As IBPS has asked 10 Questions from Errors in IBPS PO Pre Examinations, so, there are chances to repeat the pattern and they may ask Error more in IBPS Clerk Pre too. So, in order to tackle the English Section, we are providing you with the Subject-verb Agreement Concepts which will help you for solving the English Section very easily, especially Spotting Errors of all the upcoming Examinations. So, make most of it and do well in all the upcoming Examinations.

Subject verb agreement is an important topic and can be very helpful when solving sentence correction and error detection type of questions in the English section. So, we are here providing you with some rules on subject- verb agreement that will enhance your scores in the upcoming examinations. Go through it, work on it and it’ll surely help you

Basic Principle: Singular subjects need singular verbs; plural subjects need plural verbs.

1. The indefinite pronouns anyone, everyone, someone, no one, nobody are always singular and, therefore, require singular verbs.

Everyone has done his or her assignment.
Somebody has left her mobile.
  • Some indefinite pronouns — such as all, some — are singular or plural depending on what they’re referring to.
Some of the books are missing.
Some of the milk is gone.
Books are countable and milk is uncountable. So choose carefully
  • There is one indefinite pronoun, none, that can be either singular or plural. None is used in the singular or plural as the sense may require.
    • none as meaning not any , use a plural verb, as in “None of the teams have arrived.”
    • none as meaning not one, use a singular verb, as in “None of the food is fresh.”
    • When none is followed by of, look at the noun in your of phrase (object of the preposition). If the object of the preposition is singular, use a singular verb. If the object of the preposition is plural, plural verb is more apt but a singular verb does not make it incorrect.Examples:None of the cake was eaten.None of the students were hungry. BUT None (as in, “not a single one”) of the student was hungry is not incorrect.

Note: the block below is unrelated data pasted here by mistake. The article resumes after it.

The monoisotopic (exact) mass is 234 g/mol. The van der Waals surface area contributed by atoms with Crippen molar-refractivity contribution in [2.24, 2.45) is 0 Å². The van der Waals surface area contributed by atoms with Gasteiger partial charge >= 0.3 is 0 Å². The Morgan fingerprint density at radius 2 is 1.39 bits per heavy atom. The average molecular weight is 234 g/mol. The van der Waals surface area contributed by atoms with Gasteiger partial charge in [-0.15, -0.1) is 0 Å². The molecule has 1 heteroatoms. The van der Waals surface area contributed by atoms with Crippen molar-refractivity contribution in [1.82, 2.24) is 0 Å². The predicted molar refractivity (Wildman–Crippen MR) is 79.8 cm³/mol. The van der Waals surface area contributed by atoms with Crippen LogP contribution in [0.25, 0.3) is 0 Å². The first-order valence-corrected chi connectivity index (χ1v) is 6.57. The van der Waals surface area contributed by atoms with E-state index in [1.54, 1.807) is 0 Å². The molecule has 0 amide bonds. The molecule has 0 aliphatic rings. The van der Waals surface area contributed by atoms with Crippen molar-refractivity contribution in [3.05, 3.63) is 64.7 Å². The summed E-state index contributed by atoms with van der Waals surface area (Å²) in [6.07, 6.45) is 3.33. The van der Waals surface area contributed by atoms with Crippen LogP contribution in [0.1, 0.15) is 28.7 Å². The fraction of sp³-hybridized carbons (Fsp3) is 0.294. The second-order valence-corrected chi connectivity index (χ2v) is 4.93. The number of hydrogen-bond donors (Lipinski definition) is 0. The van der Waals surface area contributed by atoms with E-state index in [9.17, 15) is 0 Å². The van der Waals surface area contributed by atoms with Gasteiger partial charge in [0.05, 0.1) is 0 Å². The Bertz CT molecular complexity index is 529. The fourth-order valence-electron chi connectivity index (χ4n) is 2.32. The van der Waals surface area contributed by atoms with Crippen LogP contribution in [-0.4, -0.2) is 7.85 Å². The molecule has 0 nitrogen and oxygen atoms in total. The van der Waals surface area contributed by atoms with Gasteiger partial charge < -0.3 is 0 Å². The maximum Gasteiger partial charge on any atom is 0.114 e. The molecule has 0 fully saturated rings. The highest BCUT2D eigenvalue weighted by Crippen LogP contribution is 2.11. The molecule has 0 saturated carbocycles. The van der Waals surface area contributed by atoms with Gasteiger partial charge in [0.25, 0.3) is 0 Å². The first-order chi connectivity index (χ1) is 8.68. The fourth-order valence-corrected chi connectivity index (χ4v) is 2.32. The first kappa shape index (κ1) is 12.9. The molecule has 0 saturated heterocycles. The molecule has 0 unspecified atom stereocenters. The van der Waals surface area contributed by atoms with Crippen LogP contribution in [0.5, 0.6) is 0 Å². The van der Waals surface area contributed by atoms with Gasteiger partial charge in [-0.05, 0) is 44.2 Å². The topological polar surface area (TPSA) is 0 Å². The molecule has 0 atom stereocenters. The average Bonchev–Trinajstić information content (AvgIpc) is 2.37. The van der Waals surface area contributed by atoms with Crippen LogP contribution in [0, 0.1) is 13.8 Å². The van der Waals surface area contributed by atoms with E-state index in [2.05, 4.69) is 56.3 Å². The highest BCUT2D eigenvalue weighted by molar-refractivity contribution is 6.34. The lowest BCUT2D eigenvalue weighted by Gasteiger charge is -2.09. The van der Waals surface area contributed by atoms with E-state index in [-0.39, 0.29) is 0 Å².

2. Each is often followed by a prepositional phrase ending in a plural word (Each of the cars), thus confusing the verb choice. Each, too, is always singular and requires a singular verb.

Each of the players is responsible for his performance.
Don’t let the word “players” confuse you; the subject is each and each is always singular — Each is responsible.

3. Phrases such as together with, as well as, and along with are not the same as and. The phrase introduced by as well as or along with will modify the earlier word (minister in this case)

The minister as well as his cousins is going to prison.
The minister and his cousins are going to jail.

4. As a general rule, use a plural verb with two or more subjects when they are connected by and.

Example: A car and a bike are my means of transportation.
But note these exceptions: Single Unit 
  • If two singular nouns refer to the same person or thing, the verb must be singular. Ex- The poet and the critic has been honoured.
  • If two subjects together express one idea, the verb is in the singular. Ex- Bread and butter is essential for one’s life.

5. The pronouns neither and either are singular and require singular verbs even though they seem to be referring, in a sense, to two things.

Neither of the two mobiles is working.
Either is fine with me.

6. When nor or or is used the subject closer to the verb determines the number of the verb. Whether the subject comes before or after the verb doesn’t matter; the proximity determines the number.

Either my father or my brothers are going to sell the house.
Neither my brothers nor my father is going to sell the house.

7. The words there and here

The subject follows the verb but still determines the number of the verb.
There are two reasons [plural subject] for this.
There is no reason for this.
Here are two apples.

8. Fractional expressions such as half of, a part of, a percentage of, a majority of are sometimes singular and sometimes plural, depending on the meaning.

Sixty percent of the students are in favour of reviewing the process.
Sixty percent of the student body is in favour of reviewing the process.

9. When all, any, more, most and some act as subjects.

Some of the citizens are still happy.

10. Sums and products of mathematical processes are expressed as singular and require singular verbs.

Two and two is four.
Four times four divided by two is eight.

11. The expression “more than one” takes a singular verb:

More than one student has cracked this exam.

12. If your sentence compounds a positive and a negative subject and one is plural, the other singular, the verb should agree with the positive subject.

  • It is not the faculty members but the principal who decides this issue.
  • It was the speaker, not his ideas, that has provoked the students to riot.

13. Subjunctive Mood: Were

A verb is in the subjunctive mood when it expresses a condition which is doubtful or not factual. It is most often found in a clause beginning with the word if. It is also found in clauses following a verb that expresses a doubt, a wish, regret, request, demand, or proposal.
Ex- I wish it were true that he loved me.
If i were you, I’d fix that leaky pipe.
I wish I were more perceptive. 
Indicative mood: Was
If Ram was to come over for coffee, we would talk about music.
It’s not contrary to fact, presupposed to be false, or wishful. It’s likely to happen. It’s an indicative statement.
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